In the immediate wake of the attack, our entire country came together as one. It didn’t matter what your racial or ethnic background, what your normal politics, we all felt attacked and there was an incredible amount of support within communities. Later, that began to disintegrate and it seems like our collective anger, once denied its proper outlet, turned inward.
It is only after this time that the racial tensions began to escalate to the point where today we have a presidential candidate who can say horrible things about entire groups of people and not only get away with it, actually gain popularity because of it. Yes, before 9-11 we had OJ Simpson and Rodney King and some places scattered throughout where the police forces were notorious. However, and perhaps I was living in a bubble, but I didn’t see the deep, widespread racial hatred that manifests itself today. That was something we read about in school and deplored.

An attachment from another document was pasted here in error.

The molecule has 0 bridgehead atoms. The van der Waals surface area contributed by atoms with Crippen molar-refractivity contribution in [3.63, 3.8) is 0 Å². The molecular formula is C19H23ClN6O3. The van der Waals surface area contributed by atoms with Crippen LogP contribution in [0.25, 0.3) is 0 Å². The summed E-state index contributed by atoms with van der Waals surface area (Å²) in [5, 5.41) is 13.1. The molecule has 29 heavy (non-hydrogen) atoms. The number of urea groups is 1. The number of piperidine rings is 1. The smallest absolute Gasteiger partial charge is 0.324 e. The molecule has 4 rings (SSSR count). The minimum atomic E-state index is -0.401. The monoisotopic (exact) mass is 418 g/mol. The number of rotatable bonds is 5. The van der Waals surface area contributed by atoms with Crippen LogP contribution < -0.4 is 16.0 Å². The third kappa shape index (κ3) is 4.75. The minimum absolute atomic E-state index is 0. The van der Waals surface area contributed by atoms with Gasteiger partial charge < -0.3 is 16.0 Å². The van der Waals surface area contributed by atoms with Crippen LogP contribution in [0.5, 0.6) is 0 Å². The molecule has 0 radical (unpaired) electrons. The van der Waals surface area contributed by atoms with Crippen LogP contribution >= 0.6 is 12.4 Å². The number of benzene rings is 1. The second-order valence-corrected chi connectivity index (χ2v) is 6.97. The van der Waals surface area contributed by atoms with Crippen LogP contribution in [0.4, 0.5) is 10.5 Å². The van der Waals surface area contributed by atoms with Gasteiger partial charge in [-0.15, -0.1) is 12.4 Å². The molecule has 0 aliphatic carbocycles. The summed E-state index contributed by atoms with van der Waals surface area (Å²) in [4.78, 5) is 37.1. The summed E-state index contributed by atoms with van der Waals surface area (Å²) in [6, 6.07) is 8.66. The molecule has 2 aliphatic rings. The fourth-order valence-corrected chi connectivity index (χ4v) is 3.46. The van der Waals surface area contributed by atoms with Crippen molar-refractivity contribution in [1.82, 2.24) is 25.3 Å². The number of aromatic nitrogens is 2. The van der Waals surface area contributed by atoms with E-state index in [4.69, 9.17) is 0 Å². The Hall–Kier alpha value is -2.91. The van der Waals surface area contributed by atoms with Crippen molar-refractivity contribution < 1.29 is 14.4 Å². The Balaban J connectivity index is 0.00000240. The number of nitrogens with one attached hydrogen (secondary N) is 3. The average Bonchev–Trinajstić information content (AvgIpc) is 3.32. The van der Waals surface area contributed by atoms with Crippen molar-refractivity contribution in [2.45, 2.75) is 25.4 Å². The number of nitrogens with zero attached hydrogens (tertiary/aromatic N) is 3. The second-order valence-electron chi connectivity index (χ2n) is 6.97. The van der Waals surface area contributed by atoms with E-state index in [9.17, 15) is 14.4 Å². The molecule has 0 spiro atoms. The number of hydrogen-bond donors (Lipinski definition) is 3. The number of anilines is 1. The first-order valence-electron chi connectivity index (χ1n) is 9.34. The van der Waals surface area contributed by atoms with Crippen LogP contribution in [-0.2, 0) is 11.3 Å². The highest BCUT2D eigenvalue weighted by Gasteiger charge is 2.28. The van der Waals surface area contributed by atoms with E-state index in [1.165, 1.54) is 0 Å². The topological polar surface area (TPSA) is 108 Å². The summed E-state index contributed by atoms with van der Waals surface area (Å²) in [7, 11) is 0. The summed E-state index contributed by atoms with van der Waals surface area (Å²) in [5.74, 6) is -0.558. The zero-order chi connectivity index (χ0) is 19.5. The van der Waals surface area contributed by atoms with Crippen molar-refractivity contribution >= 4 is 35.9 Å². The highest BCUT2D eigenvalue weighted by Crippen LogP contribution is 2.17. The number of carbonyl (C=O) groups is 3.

I knew that there was prejudice and I knew that there was work to be done to reach equality. I don’t want to discount those struggles in any way. My husband experienced direct and blatant racism growing up in a small rural town. For example, he was told by his high school counselor that his career options were the frozen food factory or the military. Understand, he was an All American athlete and an A student and this person had no cognitive disconnect saying that. This kind of thing happened often where he had to prove himself again and again in excess of what other kids had to do in order to gain the same respect. So I am not saying that prejudice and racism didn’t exist, I know that it did.
What I am trying to express is that those thoughts, words, and actions were not socially acceptable in the larger society. Speaking about fantasies of violence against any minority group, let alone any such actions, were almost universally deplored and were seen as the lunatic fringe. Since 9-11 it has become OK to talk about hurting, kicking out, taking wholesale actions against entire groups of people. I am a student of history and am very much reminded of the times our country has turned ugly. I am reminded of the Japanese interment camps, of the Trail of Tears, and even of “No Irish Need Apply.”